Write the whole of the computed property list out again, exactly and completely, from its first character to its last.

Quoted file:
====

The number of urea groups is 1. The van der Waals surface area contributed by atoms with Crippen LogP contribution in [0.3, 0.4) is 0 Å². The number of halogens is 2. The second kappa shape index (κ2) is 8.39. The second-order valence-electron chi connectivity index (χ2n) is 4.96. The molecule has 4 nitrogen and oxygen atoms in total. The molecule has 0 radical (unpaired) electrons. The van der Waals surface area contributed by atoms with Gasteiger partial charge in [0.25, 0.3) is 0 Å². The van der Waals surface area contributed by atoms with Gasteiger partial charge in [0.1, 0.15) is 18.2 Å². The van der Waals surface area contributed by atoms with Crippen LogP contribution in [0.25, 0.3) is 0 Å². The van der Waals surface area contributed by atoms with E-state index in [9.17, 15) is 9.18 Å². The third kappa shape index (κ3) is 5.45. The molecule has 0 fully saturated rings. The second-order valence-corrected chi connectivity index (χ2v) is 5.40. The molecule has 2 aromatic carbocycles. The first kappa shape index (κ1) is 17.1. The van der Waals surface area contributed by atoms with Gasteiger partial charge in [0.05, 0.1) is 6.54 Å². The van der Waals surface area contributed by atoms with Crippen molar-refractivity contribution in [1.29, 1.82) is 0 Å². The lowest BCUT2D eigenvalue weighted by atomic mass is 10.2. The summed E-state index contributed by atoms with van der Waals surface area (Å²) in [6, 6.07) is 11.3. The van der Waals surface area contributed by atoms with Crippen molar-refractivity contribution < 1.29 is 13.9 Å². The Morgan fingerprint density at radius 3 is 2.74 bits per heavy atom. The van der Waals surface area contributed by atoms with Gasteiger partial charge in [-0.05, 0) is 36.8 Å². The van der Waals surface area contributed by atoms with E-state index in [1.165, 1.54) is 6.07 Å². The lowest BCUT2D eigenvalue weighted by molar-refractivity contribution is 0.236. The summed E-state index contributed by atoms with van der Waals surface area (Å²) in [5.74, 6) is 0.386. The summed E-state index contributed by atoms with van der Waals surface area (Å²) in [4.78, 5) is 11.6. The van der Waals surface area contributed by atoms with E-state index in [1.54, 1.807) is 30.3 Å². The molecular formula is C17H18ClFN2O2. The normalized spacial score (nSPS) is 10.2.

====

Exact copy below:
The number of urea groups is 1. The van der Waals surface area contributed by atoms with Crippen LogP contribution in [0.3, 0.4) is 0 Å². The number of halogens is 2. The second kappa shape index (κ2) is 8.39. The second-order valence-electron chi connectivity index (χ2n) is 4.96. The molecule has 4 nitrogen and oxygen atoms in total. The molecule has 0 radical (unpaired) electrons. The van der Waals surface area contributed by atoms with Gasteiger partial charge in [0.25, 0.3) is 0 Å². The van der Waals surface area contributed by atoms with Gasteiger partial charge in [0.1, 0.15) is 18.2 Å². The van der Waals surface area contributed by atoms with Crippen LogP contribution in [0.25, 0.3) is 0 Å². The van der Waals surface area contributed by atoms with E-state index in [9.17, 15) is 9.18 Å². The third kappa shape index (κ3) is 5.45. The molecule has 0 fully saturated rings. The second-order valence-corrected chi connectivity index (χ2v) is 5.40. The molecule has 2 aromatic carbocycles. The first kappa shape index (κ1) is 17.1. The van der Waals surface area contributed by atoms with Gasteiger partial charge in [0.05, 0.1) is 6.54 Å². The van der Waals surface area contributed by atoms with Crippen molar-refractivity contribution in [1.29, 1.82) is 0 Å². The lowest BCUT2D eigenvalue weighted by atomic mass is 10.2. The summed E-state index contributed by atoms with van der Waals surface area (Å²) in [6, 6.07) is 11.3. The van der Waals surface area contributed by atoms with Crippen molar-refractivity contribution < 1.29 is 13.9 Å². The Morgan fingerprint density at radius 3 is 2.74 bits per heavy atom. The van der Waals surface area contributed by atoms with Gasteiger partial charge in [-0.05, 0) is 36.8 Å². The van der Waals surface area contributed by atoms with E-state index in [1.165, 1.54) is 6.07 Å². The lowest BCUT2D eigenvalue weighted by molar-refractivity contribution is 0.236. The summed E-state index contributed by atoms with van der Waals surface area (Å²) in [5.74, 6) is 0.386. The summed E-state index contributed by atoms with van der Waals surface area (Å²) in [4.78, 5) is 11.6. The van der Waals surface area contributed by atoms with E-state index in [1.54, 1.807) is 30.3 Å². The molecular formula is C17H18ClFN2O2. The normalized spacial score (nSPS) is 10.2.